A religious group should never subject apostate members to a “shunning policy”, often with very damaging consequences for the family ties of the people involved. In connection with this, the court of first instance in Ghent sentenced the non-profit organization Christian Congregation of Jehovah’s Witnesses to a fine of 96,000 euros for inciting discrimination and hatred against former members.
Originally published by Unia on March 16, 2021
“This is a first,” says Els Keytsman, director of Unia. “It is the first time that this non-profit organization has been criminally convicted. Not so much the sanction, but the recognition of the malpractice of the association is important in this case. The non-profit organization targets a specific group and individual persons, which it completely isolates socially and seriously damages them psychologically. We hope this conviction is an important signal. It is a statement of principle. It underlines the importance of fundamental rights for members, such as the fundamental right to freedom of religion, the right to change faith, and the right to freedom of expression, which must be respected ”. Unia will receive 500 euros in damages and 240 euros in legal proceedings.
The non-profit organization, Christian Congregation of Jehovah’s Witnesses, enforced a shunning policy towards those who had left the religious group. This course of events has particularly negative consequences for the people involved. The ball started rolling in 2015. Unia filed a simple complaint with the East Flanders Public Prosecutor’s Office, Ghent department, and supported 16 individual victims who took their own name as civil party in this case.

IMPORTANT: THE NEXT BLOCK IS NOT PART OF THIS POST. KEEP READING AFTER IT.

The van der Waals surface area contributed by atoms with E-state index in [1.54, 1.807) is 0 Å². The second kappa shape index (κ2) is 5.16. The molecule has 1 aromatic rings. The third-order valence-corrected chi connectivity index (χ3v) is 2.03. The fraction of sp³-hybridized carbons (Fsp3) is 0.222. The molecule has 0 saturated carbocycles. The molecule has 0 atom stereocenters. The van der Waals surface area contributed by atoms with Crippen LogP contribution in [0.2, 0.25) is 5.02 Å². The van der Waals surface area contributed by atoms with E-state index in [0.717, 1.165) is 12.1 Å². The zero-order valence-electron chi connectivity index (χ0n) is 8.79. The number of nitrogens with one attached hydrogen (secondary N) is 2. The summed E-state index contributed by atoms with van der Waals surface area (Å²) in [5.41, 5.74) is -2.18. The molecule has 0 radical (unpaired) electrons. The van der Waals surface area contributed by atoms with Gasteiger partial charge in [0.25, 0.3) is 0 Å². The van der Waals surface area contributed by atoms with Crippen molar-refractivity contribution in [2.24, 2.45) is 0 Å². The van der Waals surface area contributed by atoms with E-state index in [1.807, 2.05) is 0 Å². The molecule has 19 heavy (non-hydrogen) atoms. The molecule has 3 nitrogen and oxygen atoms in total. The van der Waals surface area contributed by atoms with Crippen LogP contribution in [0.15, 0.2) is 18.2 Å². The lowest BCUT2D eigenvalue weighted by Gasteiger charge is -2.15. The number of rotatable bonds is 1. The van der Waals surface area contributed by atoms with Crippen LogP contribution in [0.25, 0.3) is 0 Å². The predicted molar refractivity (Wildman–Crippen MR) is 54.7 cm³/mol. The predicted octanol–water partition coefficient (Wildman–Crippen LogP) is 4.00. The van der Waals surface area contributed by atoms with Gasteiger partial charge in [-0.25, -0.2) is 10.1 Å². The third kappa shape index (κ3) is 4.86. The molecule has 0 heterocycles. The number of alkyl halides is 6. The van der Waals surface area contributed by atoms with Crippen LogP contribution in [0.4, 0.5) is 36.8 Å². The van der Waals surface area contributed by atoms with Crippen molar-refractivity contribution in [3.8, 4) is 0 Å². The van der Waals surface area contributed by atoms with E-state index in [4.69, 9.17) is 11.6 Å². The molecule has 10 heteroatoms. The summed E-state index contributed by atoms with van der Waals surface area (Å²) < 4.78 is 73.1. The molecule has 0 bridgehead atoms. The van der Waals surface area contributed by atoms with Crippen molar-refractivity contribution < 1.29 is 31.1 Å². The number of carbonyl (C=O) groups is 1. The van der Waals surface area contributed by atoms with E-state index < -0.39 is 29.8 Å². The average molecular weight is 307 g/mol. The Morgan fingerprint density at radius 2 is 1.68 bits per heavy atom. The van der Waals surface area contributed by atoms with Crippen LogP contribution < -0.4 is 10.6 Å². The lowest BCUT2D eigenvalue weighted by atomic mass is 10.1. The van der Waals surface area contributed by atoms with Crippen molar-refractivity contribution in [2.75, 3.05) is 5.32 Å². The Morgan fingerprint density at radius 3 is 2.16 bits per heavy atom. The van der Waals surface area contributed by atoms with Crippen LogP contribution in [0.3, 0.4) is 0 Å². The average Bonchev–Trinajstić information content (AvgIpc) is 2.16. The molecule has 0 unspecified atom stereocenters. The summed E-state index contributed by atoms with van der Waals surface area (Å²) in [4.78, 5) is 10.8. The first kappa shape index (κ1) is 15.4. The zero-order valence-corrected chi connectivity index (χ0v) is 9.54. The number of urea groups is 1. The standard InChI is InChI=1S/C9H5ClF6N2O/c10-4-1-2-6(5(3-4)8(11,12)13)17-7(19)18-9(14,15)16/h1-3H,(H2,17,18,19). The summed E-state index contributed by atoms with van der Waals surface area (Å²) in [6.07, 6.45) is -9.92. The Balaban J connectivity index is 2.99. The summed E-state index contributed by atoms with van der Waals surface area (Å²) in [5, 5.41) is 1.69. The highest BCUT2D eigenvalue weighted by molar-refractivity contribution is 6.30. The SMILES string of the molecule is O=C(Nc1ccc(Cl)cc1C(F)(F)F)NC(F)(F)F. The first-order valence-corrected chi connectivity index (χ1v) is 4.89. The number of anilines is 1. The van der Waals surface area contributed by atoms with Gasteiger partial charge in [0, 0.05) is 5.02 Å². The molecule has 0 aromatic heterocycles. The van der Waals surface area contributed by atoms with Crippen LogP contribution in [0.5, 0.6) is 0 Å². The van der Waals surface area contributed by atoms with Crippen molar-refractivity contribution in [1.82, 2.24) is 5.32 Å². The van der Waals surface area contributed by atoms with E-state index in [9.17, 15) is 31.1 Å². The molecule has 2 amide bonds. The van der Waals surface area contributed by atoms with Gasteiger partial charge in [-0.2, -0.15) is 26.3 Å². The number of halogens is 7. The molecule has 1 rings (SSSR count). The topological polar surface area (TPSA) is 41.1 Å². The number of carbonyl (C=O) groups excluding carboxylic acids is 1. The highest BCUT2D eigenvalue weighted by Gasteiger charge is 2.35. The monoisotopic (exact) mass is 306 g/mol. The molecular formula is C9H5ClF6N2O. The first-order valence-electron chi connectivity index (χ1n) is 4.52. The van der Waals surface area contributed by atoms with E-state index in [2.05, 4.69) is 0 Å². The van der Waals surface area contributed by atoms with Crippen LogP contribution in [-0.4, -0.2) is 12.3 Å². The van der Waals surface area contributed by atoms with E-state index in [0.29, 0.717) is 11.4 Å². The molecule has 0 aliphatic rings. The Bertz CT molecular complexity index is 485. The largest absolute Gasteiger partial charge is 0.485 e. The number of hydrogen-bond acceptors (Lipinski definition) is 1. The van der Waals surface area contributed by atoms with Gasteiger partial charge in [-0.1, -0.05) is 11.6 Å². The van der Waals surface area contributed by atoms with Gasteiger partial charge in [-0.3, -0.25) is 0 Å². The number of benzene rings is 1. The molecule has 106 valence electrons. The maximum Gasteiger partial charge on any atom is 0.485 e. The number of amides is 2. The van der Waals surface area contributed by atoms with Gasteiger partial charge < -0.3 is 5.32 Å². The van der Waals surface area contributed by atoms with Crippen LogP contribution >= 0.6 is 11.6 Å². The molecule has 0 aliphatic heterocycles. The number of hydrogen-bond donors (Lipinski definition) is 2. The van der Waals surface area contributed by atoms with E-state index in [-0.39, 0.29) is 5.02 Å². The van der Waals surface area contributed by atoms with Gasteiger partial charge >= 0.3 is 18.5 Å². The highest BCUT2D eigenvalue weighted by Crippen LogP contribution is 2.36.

Not an isolated case
Since the lawsuit began, Unia has received reports about the practices of Jehovah’s Witnesses that are inconsistent with the Anti-Discrimination Act.
A 2015 survey 2015 of 1,055 former Jehovah’s Witnesses in the US, Australia, Canada, the United Kingdom and Germany found that people who want to leave this religious group are often completely shunned by the other believers. As many as 65% of those surveyed said that the shunning policy that was enforced had completely severed or at least seriously damaged their family ties. About three-quarters of former Jehovah’s Witnesses had fallen victim to “shunning,” a formal decision by the religious group to avoid any interaction.
In 90% of cases, those involved were told they were being ignored because they no longer belonged to the religious group. And more than 70% of families deliberately cut ties with the disfellowshipped person because they were told to do so by the “Governing Body”. In 59% of cases, family members admitted that the “apostate” was disfellowshipped in the hope that he or she would return to Jehovah’s Witnesses.